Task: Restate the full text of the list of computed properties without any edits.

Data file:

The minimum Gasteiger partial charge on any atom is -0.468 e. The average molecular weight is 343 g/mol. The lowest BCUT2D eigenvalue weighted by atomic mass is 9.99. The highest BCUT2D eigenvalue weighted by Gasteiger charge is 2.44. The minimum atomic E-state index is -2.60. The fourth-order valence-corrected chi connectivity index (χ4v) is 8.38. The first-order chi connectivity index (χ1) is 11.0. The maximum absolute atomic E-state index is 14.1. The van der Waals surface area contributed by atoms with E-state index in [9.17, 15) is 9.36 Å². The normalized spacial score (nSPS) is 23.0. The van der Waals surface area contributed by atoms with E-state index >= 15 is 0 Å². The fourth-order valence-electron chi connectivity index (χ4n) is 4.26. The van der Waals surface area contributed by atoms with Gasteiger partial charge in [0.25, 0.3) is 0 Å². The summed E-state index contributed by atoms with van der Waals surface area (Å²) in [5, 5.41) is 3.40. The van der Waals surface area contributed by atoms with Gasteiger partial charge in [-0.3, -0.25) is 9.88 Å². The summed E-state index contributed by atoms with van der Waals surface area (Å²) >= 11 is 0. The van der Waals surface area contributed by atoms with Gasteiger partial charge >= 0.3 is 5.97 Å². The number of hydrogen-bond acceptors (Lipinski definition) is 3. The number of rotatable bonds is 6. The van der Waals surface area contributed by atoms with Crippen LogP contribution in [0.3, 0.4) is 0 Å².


The minimum Gasteiger partial charge on any atom is -0.468 e. The average molecular weight is 343 g/mol. The lowest BCUT2D eigenvalue weighted by atomic mass is 9.99. The highest BCUT2D eigenvalue weighted by Gasteiger charge is 2.44. The minimum atomic E-state index is -2.60. The fourth-order valence-corrected chi connectivity index (χ4v) is 8.38. The first-order chi connectivity index (χ1) is 11.0. The maximum absolute atomic E-state index is 14.1. The van der Waals surface area contributed by atoms with E-state index in [9.17, 15) is 9.36 Å². The normalized spacial score (nSPS) is 23.0. The van der Waals surface area contributed by atoms with E-state index >= 15 is 0 Å². The fourth-order valence-electron chi connectivity index (χ4n) is 4.26. The van der Waals surface area contributed by atoms with Gasteiger partial charge in [0.25, 0.3) is 0 Å². The summed E-state index contributed by atoms with van der Waals surface area (Å²) in [5, 5.41) is 3.40. The van der Waals surface area contributed by atoms with Gasteiger partial charge in [-0.3, -0.25) is 9.88 Å². The summed E-state index contributed by atoms with van der Waals surface area (Å²) >= 11 is 0. The van der Waals surface area contributed by atoms with Gasteiger partial charge >= 0.3 is 5.97 Å². The number of hydrogen-bond acceptors (Lipinski definition) is 3. The number of rotatable bonds is 6. The van der Waals surface area contributed by atoms with Crippen LogP contribution in [0.3, 0.4) is 0 Å².